If the defendant, however, understandingly waives representation by counsel, he or she shall execute a written waiver of such representation, which shall be filed in the case. If counsel is appointed, a reasonable time shall be accorded to counsel before the defendant shall be required to plead to the indictment or information on which he or she is to be arraigned or tried, or otherwise to proceed further.
FL. R. Crim. P. 3.160
(a) A combination of section 908.01, Florida Statutes, and Federal Rule of Criminal Procedure 10.
(b) Same as section 908.02, Florida Statutes.
(c) Same as section 909.15, Florida Statutes, except provision is made for trial by affidavit.
(d) Same as section 909.20, Florida Statutes.
(e) Federal rule 44 provides:
"If the defendant appears in court without counsel the court shall advise him of his right to counsel and assign counsel to represent him at every stage of the proceeding unless he elects to proceed without counsel or is able to obtain counsel."
A presently proposed amendment to such rule provides:
"(a) Right to Assigned Counsel. Every defendant who is unable to obtain counsel shall be entitled to have counsel assigned to represent him at every stage of the proceedings from his initial appearance before the commissioner or the court through appeal, unless he waives such appointment.
"(b) Assignment Procedure. The procedures for implementing the right set out in subdivision (a) shall be those provided by law or by local rules of district courts of appeal."
In lieu of such latter, blanket provision, it is suggested that the rule provide, as stated, for inquiry of the defendant and determination by the court as to the defendant's desire for and inability to obtain counsel, after being advised of entitlement thereto. Many defendants, of course, will waive counsel.
In view of Harvey v. Mississippi, 340 F.2d 263 (5th Cir. 1965), and White v. Maryland, 373 U.S. 59, 83 S.Ct. 1050, 10 L.Ed.2d 193 (1963), holding that entitlement to counsel does not depend upon whether the offense charged is a felony or misdemeanor, it is suggested that the word "crime" be used instead of "felony" only in the first sentence of the proposed rule.
In Hamilton v. Alabama, 368 U.S. 52, 82 S.Ct. 157, 7 L.Ed.2d 114 (1961), involving breaking and entering with intent to commit rape, the Supreme Court held the defendant was entitled to counsel at the arraignment, if the arraignment be deemed a part of the trial, as apparently it is under Alabama law. In Ex parte Jeffcoat, 109 Fla. 207, 146 So. 827 (1933), the Supreme Court of Florida held the arraignment to be a mere formal preliminary step to an answer or plea. However, in Sardinia v. State, 168 So. 2d 674 (Fla. 1964), the court recognized the accused's right to counsel upon arraignment. Section 909.21, Florida Statutes, provides for appointment of counsel in capital cases.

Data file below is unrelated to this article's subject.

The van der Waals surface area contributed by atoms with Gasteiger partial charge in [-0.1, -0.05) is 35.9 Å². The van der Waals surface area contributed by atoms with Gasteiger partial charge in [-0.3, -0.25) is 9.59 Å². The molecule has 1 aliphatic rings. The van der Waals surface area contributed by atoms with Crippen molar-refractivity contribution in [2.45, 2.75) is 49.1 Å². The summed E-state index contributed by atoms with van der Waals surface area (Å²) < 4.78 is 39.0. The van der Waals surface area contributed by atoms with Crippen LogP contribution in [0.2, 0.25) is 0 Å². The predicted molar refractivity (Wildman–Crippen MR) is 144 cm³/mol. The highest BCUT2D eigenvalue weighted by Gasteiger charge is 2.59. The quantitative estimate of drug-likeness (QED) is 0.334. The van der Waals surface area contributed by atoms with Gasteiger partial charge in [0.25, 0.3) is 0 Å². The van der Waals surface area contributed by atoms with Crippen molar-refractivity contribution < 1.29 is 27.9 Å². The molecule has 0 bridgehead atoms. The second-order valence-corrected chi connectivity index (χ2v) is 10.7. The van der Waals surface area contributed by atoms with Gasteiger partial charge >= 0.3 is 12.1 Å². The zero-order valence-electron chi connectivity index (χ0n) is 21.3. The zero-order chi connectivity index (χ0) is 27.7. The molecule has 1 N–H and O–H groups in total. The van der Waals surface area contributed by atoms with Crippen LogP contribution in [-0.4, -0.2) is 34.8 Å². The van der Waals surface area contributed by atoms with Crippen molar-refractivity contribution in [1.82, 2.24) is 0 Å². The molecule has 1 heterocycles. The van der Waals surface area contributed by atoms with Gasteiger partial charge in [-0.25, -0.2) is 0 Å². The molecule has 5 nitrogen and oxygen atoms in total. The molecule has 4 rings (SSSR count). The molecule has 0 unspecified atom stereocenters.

1972 Amendment. Substantially the same as prior rule. The committee considered changes recommended by The Florida Bar and incorporated the proposed change relating to written plea of not guilty and waiver of arraignment.
1992 Amendment. The amendment allows the judge to participate in the arraignment process by including the judge as one of the designated individuals who may advise the defendant of the pending charges. Apparently, the 1988 amendment to rule 3.160(a) inadvertently eliminated the judge from the arraignment procedure. In re Rule 3.160(a), Florida Rules of Criminal Procedure, 528 So. 2d 1179, 1180 (Fla. 1988). The prior amendment did include the judge. The Florida Bar Re: Amendment to Rules - Criminal Procedure, 462 So. 2d 386 (Fla. 1984). While the language of rule 3.160(a) as presently set out in the Florida Bar pamphlet, Florida Rules of Criminal Procedure, is identical to the language of this proposed amendment (that is, it includes the judge in the arraignment process), the West publications, Florida Criminal Laws and Rules (1991) and Florida Rules of Court (1991), nevertheless follow the language set out in 528 So. 2d at 1180.